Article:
Post Graduate/Graduate Diploma or Graduate Certificate0.4-10.110.1
Bachelor degree2.1-21.821.8
Advanced Diploma/Diploma2.8-11.611.6
Certificate III/IV72.5-21.121.1
Year 1211.4-18.118.1
Year 113.9-4.84.8
Year 10 and below6.9-12.512.5

Either extensive experience or a certificate III in locksmithing is needed to work as a Locksmith.

Registration with the relevant state or territory board may be needed to work as a Locksmith.

Checks, licences and tickets

You may need:

  • national police check

Thinking about study or training?

Before starting a course, check it will provide you with the skills and qualifications you need.

  • Compare Vocational Education and Training (VET) courses, providers and student outcomes on the My Skills website.
  • You might be interested in Manufacturing and Metal and Engineering VET training pathways on the AAPathways website.

Or check out related courses on Job Outlook.

Useful links and resources


The course listings on this page are provided by Good Education Group.

Employers look for Precision Metal Trades Workers who are reliable, work well in a team and have a strong work ethic.

Filter Skills & Knowledge

Knowledge

These are important topics, subjects or knowledge areas.

  1. Mechanical

    70% Skill level

    Machines and tools, including their designs, uses, repair, and maintenance.

  2. Customer and Personal Service

    68% Skill level

    Understanding customer needs, providing good quality service, and measuring customer satisfaction.

  3. Public Safety and Security

    65% Skill level

    Use of equipment, rules and ideas to protect people, data, property, and institutions.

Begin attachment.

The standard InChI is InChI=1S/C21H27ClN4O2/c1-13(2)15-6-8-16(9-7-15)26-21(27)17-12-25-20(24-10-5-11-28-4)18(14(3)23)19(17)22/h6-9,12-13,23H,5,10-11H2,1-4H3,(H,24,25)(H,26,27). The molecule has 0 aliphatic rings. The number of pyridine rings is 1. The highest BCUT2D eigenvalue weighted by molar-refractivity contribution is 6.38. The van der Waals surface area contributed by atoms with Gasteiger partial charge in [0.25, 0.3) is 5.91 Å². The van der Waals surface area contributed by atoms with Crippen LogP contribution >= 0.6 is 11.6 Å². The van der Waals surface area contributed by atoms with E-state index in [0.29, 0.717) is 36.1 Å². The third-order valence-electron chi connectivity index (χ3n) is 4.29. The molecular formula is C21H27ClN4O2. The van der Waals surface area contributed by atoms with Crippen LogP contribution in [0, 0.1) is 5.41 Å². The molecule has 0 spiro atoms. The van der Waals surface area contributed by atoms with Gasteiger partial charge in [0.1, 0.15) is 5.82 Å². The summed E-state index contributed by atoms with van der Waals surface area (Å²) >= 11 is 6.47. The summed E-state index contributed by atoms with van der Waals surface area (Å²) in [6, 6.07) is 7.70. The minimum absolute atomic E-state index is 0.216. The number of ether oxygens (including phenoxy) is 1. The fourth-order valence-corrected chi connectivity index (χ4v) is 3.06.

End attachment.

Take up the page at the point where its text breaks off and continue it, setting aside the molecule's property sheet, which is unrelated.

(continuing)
4. Computers and Electronics

    54% Skill level

    Circuit boards, processors, chips, electronic equipment, and computer hardware and software, including applications and programming.

  5. Mathematics

    53% Skill level

    Arithmetic, algebra, geometry, calculus, or statistics.

Occupational Information Network
O*NET is a trademark of the U.S. Department of Labor, Employment and Training Administration.
The skills and importance ratings on this page are derived from the US Department of Labor O*NET Database Version 21.2, 49-9094.00 - Locksmiths and Safe Repairers.

Learn about the daily activities, and physical and social demands faced by workers. Explore the values and work styles that workers rate as most important.

Filter Work Environment

Demands

The physical and social demands workers face most often are shown below.

  1. Telephone

    99% Important

    How often do you talk on the telephone?

  2. Face-to-Face Discussions

    92% Important

    How often do you talk with people face-to-face?

  3. In an Enclosed Vehicle or Equipment

    92% Important

    How often do you work in a closed vehicle (e.g., car)?

  4. Outdoors, Exposed to Weather

    90% Important

    How often do you work outdoors, exposed to the weather?

  5. Being Exact or Accurate

    88% Important

    How important is being very exact or highly accurate?

Occupational Information Network
O*NET is a trademark of the U.S. Department of Labor, Employment and Training Administration.
The skills and importance ratings on this page are derived from the US Department of Labor O*NET Database Version 21.2, 49-9094.00 - Locksmiths and Safe Repairers.